Happiness Myth No. 5: A “Treat” Will Cheer You Up.

On Fridays, I usually propose a resolution for you to consider for your own happiness project, but I’m breaking the pattern to post for two weeks about “happiness myths.” Yesterday I wrote about Myth #4: You’ll Be Happier If You Insist on “The Best.”

Hapiness Myth No. 5: A “Treat” Will Cheer You Up. Often, not!

It depends on what you choose. Treating yourself to a long walk in the park, say, is a good idea – but the things we choose as “treats” frequently aren’t good for us. When you’re feeling blue or overwhelmed, it’s tempting to try to pick yourself up by indulging in a guilty pleasure, but unfortunately, the pleasure lasts a minute, and then feelings of guilt, loss of control, and other negative consequences just deepen the blues.

So when you find yourself thinking, “I’ll feel better after I have a few glasses of wine…some ice cream…just one cigarette…a new pair of jeans,” ask yourself – will it REALLY make you feel better? Or is it likely to make you feel worse, in the long run?

For example, I realized that one of my personal “treats” is the decision not to pick up after myself. Instead of trying to tidy as I go, as I usually do, I let small tasks mount up. “I can’t possibly be expected to hang up my coat, or put the newspapers in the recycling bin, or unload the dishwasher,” I tell myself. “I’m too busy/too frazzled/too upset/too rushed. I deserve a break.”

The problem is that, in the end, the mess makes me feel worse. Maybe I enjoy a tiny buzz from flinging my coat onto the floor, but the disorder just makes my bad mood deepen. (Plus it’s not nice for anyone else, either.) On the other hand, serene, orderly surroundings make me feel better. Outer order brings inner calm.

Now, instead of “treating” myself to a mess, I make a special effort to keep things tidy when I’m feeling low. Same with my other guilty pleasures, like skipping going to the gym, eating fake food, not picking up phone messages…although skipping a little duty feels like a “treat” for a minute, actually, I cheer myself up more by doing the things I know I ought to do.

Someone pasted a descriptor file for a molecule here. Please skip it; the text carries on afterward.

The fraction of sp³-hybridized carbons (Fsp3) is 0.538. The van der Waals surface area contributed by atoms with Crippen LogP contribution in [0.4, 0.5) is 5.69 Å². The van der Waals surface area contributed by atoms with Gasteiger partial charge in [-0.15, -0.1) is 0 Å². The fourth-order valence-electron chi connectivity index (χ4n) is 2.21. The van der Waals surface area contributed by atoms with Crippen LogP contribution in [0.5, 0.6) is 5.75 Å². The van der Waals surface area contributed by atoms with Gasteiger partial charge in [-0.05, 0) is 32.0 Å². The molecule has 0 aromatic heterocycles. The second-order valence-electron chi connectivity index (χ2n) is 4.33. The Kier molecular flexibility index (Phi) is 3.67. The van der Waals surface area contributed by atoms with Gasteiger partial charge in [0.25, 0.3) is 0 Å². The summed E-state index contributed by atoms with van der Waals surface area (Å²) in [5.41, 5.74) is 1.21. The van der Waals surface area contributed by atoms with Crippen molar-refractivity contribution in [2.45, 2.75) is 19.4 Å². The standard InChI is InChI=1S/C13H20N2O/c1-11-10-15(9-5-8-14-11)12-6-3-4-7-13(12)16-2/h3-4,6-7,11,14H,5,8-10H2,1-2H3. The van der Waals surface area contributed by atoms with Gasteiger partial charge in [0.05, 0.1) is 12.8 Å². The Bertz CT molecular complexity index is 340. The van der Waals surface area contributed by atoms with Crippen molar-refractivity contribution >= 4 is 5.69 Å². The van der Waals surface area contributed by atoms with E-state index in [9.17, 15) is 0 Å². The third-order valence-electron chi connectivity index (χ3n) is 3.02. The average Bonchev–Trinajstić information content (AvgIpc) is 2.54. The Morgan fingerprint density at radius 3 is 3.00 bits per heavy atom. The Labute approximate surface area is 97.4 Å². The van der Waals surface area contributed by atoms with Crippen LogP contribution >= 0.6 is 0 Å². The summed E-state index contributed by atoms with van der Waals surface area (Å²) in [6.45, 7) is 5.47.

The warning signs: whenever I tell myself things like, “I deserve this,” “I need this,” or “Today I shouldn’t have to stick to my usual resolutions,” that’s a signal that I’m trying to justify a pernicious “treat.”

How about you? Do you ever “treat” yourself to things that, in the end, just make you feel worse? Or have you found good treats, that actually make you feel better?

I love watching interviews of interesting people, and I was thrilled to discover Obsessed, a new, sophisticated site that features interviews with fascinating guests (e.g., Lisa Stone, Mark Bittman, Peter Greenberg) in conversation with host Samantha Ettus.

Interested in starting your own happiness project? If you’d like to take a look at my personal Resolutions Chart, for inspiration, just email me at grubin, then the “at” sign, then gretchenrubin dot com. (Sorry about writing it in that roundabout way; I’m trying to thwart spammers.) Just write “Resolutions Chart” in the subject line.

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  • WOW! I so do stuff like that. I chose happiness for the long haul!

  • Jane

    This article rings true to me because my “treat” to myself is often just that… not doing the dishes before going to bed, not hanging a coat up or straightening the living space. I deserve it because I had a tough day, am really tired. But when that stretches on for a few days because my life has become hectic (I have five kids, a part time job and several volunteer positions) things get out of control and everyone suffers. I then need to spend an entire day getting things back in to order instead of the few minutes a day. I’d like to combat this one!

  • Anon

    I am totally guilty of ‘treating’ myself and then ending up regretting it. I do it with many things, for example, eating another packet of crisps when i know i ought to go to the gym. Or watching another episode of my favourite TV programme when I know I should be revising for my exams. I tell myself to stop but its incredibly difficult. I think the root of my problem might be because I don’t leave any spare time where I can enjoy myself. Im in my last year of school and my parents have become stricter than ever and have banned me from any of the activities that I use to relax. Instead I’ve resorted to things that don’t truly make me feel happy. This is one problem I don’t think i’vv ever be able to solve. All I can do is sit tight and wait.